The person who is far from God will often feel that he or she has the ability to face whatever comes: “I can handle this… I’m up for it.” The person who walks with God says something different. She looks at the challenge and says, “Because the Lord is at my right hand I will not be shaken” (Psalm 16:8).

Where is your confidence? Wisdom calls you to trust God and doubt yourself, “Trust in the Lord with all your heart, and do not lean on your own understanding” (Proverbs 3:5).

The world turns that on its head: “Go with your heart and doubt God.” Satan has been working this inversion ever since the Garden of Eden. Trusting yourself and doubting God is rampant in our culture, so much so that we cannot recognize it for the lie that it is.


Humility goes against the trajectory of religion

Religion works on the idea that you must live a life that is pleasing to God so that you may win His favor. This idea is fundamental to all religions across the world.

But Jesus says precisely the opposite: The blessing of God belongs to those who know they cannot win his favor: “Blessed are the poor in spirit for theirs is the kingdom of heaven.”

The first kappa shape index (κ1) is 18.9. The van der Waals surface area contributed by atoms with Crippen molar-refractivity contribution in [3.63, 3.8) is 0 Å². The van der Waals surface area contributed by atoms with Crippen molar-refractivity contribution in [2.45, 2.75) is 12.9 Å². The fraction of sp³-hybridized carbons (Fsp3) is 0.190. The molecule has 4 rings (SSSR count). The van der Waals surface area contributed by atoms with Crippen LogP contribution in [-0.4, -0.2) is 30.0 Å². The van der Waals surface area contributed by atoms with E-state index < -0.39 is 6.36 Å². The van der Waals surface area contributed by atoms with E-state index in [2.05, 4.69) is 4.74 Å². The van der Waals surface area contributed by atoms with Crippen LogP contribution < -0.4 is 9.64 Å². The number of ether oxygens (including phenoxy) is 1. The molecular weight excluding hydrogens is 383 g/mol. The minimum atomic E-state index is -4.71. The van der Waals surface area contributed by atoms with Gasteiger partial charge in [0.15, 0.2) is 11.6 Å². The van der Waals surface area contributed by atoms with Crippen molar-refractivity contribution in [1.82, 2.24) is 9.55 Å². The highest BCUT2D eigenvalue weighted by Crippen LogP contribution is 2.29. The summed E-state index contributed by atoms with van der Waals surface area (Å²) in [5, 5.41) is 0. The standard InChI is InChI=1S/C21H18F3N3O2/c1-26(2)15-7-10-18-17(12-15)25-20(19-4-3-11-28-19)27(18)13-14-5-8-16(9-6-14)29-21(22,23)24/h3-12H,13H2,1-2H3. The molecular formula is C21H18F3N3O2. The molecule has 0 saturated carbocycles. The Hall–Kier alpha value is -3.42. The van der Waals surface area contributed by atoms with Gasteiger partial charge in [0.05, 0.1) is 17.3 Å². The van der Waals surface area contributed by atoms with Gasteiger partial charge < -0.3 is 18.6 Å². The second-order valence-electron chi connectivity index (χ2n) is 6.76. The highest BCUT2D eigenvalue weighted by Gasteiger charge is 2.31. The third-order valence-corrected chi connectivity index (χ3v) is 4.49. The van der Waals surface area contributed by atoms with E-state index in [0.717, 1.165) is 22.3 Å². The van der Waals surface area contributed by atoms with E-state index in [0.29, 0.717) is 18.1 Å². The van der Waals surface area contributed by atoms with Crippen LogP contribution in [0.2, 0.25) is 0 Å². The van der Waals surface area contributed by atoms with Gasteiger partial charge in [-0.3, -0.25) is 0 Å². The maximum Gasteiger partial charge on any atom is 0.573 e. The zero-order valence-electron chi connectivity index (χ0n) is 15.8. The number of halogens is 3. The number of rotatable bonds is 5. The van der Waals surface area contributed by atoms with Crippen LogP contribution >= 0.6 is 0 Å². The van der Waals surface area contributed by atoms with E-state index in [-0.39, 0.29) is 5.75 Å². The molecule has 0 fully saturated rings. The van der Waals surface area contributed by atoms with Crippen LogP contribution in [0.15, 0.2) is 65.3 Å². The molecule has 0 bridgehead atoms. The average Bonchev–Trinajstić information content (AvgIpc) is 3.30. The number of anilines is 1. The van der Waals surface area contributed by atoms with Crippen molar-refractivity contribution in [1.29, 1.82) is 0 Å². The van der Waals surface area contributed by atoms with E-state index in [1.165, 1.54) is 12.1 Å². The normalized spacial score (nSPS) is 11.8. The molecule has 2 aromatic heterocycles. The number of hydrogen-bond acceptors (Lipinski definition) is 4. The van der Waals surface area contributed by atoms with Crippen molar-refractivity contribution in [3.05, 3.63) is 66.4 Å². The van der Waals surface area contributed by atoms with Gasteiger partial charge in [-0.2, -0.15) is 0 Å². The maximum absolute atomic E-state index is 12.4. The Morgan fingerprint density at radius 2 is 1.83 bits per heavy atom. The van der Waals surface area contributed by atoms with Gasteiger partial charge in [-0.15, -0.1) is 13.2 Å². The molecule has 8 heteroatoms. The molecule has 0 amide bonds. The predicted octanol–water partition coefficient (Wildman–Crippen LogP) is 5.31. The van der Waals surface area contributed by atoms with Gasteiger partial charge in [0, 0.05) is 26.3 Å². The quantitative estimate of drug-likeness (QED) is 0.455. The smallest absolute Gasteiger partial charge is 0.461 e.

The Gospel turns religion on its head. Every religion in the world says, “Live a life that pleases God so that you may win His favor.” The Gospel says, “Receive God’s favor, through Christ crucified, so you may begin and pursue a life in the Spirit that’s pleasing to God.”

The blessing of God itself makes humility harder

Here is the irony: The poor in spirit experience the blessing of God. But the more you and I experience God’s blessing, the more difficult it makes it to stay in the place where you are poor in spirit.

It is very hard for a straight-A student to feel that he or she has nothing to offer God. The more successful you are, the easier it is to believe that you really are something, and the harder it is to humble yourself before God.